R7 Preview: Illawarra Hawks vs Melbourne United

When: 1pm (AEDT), Sunday 16 January 2022

WIN Entertainment Centre, Wollongong

Fox Sports; Kayo; 10 Peach; 10 Play; ESPN (delayed); Sky Sport NZ

Who won last time?

Melbourne 102 (Goulding 25, Landale 21, Hopson 13) d Illawarra 87 (Deng 15, Jessup 11, Froling 10, Harvey 10) - Round 19, 2021, WIN Entertainment Centre, Wollongong

United continued their dominance over Illawarra last season with a Round 19 romp in the 'Gong, running up a century as the big three of Chris Goulding, Jock Landale and Scotty Hopson combined for 59 points at 65 per cent from the field and 13/23 from the arc.

What happened last start?

Melbourne’s new big three were too much for New Zealand to handle in Hobart, Goulding, Caleb Agada and Jo Lual-Acuil adding 61 points. Lual-Acuil schooled Yanni Wetzell, continuing the interior form that’s allowed United to weather three poor shooting nights.

The Hawks’ COVID rust lasted just three minutes, after which they trailed Sydney by 11 points. Following that they rained in 97 points at 57 per cent, while their D kicked in late to secure the W. Their newfound offensive efficiency faces its biggest test against Melbourne.

Who’s in form?

Jo Lual-Acuil – Big Jo has delivered 41 points and 20 boards in the past two games, shooting 18/29 on two-pointers, with all-but one in the paint. The only place he can’t hit from is the foul line – 3/11 since Round 2 – so how long until teams employ hack-Acuil?

Sam Froling – After outplaying Wetzell, Lual-Acuil faces the in-form Froling, who peeled off an incredible 27 points and 10 boards on Sydney. He nailed a triple and two long deuces, and if he and Reath can connect from deep, Melbourne’s interior D weakens.

Who needs to be?

Justinian Jessup – The Hawks’ sharpshooter is likely to match-up on Goulding first, and if that’s the case he must execute the team scout to perfection, which will probably involve some serious top-blocking and running CG43 off the arc. Just as importantly, Jessup needs to be perpetual motion on offence to make Goulding put in some serious work at that end.

Matthew Dellavedova – Tyler Harvey burst his NBL22 opening-quarter duck against the Kings, and once hot he didn’t stop, dropping 23 points on 6/7 from deep. Harvey gets going when given space in transition, so expect Delly in his shorts from tip-off, and don’t be surprised if the Boomers stalwart takes T-Raw into the low block early on to test his D.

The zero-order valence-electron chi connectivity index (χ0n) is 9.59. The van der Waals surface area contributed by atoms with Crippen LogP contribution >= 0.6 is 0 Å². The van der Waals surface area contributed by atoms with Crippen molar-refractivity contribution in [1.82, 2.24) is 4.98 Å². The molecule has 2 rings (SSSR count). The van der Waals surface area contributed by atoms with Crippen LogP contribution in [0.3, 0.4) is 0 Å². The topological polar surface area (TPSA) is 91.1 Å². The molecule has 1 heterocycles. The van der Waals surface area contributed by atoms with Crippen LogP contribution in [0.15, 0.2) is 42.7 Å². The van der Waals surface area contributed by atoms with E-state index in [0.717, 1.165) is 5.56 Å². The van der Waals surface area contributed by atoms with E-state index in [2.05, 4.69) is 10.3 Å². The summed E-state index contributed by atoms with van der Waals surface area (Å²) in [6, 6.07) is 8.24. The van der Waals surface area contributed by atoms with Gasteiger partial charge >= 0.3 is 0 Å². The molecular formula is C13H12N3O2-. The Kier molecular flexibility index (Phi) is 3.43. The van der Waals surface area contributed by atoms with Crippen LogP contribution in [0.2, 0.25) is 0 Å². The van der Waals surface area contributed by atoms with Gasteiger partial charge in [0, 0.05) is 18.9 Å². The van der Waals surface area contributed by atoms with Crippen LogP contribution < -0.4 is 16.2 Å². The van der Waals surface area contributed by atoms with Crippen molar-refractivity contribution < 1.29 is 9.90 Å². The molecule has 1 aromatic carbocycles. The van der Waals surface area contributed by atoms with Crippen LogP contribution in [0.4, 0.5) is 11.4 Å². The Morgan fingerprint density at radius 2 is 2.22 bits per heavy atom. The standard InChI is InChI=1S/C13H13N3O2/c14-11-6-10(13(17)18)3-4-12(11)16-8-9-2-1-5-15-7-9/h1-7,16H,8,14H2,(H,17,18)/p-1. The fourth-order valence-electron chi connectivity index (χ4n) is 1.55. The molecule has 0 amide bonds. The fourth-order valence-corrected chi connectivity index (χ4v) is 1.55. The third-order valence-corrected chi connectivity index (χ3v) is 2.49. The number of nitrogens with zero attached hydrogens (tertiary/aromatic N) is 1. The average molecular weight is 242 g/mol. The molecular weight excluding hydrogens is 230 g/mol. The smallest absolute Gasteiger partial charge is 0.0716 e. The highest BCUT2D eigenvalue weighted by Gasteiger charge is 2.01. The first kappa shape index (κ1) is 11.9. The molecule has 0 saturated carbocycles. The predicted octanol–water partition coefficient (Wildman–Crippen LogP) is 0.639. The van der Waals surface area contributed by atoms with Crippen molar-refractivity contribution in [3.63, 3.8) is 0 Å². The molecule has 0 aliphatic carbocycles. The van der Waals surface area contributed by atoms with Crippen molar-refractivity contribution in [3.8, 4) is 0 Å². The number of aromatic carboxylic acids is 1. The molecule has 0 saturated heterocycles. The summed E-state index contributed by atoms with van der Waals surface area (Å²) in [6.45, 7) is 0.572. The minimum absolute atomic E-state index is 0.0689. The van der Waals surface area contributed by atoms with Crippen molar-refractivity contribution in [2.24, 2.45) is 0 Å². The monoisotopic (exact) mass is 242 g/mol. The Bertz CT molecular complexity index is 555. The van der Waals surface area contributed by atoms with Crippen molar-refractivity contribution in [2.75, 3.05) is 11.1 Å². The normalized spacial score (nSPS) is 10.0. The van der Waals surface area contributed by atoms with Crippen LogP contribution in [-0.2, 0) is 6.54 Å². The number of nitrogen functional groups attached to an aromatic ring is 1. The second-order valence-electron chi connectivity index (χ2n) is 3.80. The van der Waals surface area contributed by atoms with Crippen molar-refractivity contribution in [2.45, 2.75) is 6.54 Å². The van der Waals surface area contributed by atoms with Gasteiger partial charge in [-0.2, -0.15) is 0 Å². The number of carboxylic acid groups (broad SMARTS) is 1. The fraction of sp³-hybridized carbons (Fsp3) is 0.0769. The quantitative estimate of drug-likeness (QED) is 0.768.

Who’s statting up?

 - Last season Illawarra were 3-9 against Melbourne and Perth, and 18-9 against the rest of the NBL. So far in #NBL22 they are 4-1 without playing either of last year’s Grand Finalists

 - The Hawks rank first in the league in points per game, made field goals, field-goal percentage and fewest turnovers, and second in three-point makes

 - United’s D ranks first in opposition points per game, field-goal makes and percentage, blocks and defensive rebounding percentage, and second in opposition three-point makes and percentage

 - Melbourne have hit 8.7 triples at 31 per cent in their past three games, compared to 12 treys at 43 per cent in their previous three outings

Who’s matching up?

Duop Reath v Jack White – While he didn’t play a huge role against New Zealand, White crucially put out Jeremiah Martin’s fire in Friday’s final quarter. White has the smarts, size and athleticism to emulate Xavier Cook’s defensive shutdown of Reath, who has scored just 21 points at 43 per cent in his past two games and is sure to be a focus of the Hawks’ offence.

Who’s talking the talk?

Remember the days when Melbourne United could put points on the board with the best of them, but their defence and rebounding meant they went missing at the pointy end?

Remember the days when Chris Goulding could put point on the board with the best of them, but was highly-exploitable at the defensive end?

It’s no coincidence that Goulding’s development into a true franchise player has mirrored Melbourne’s rise into one of the NBL’s two powerhouse clubs.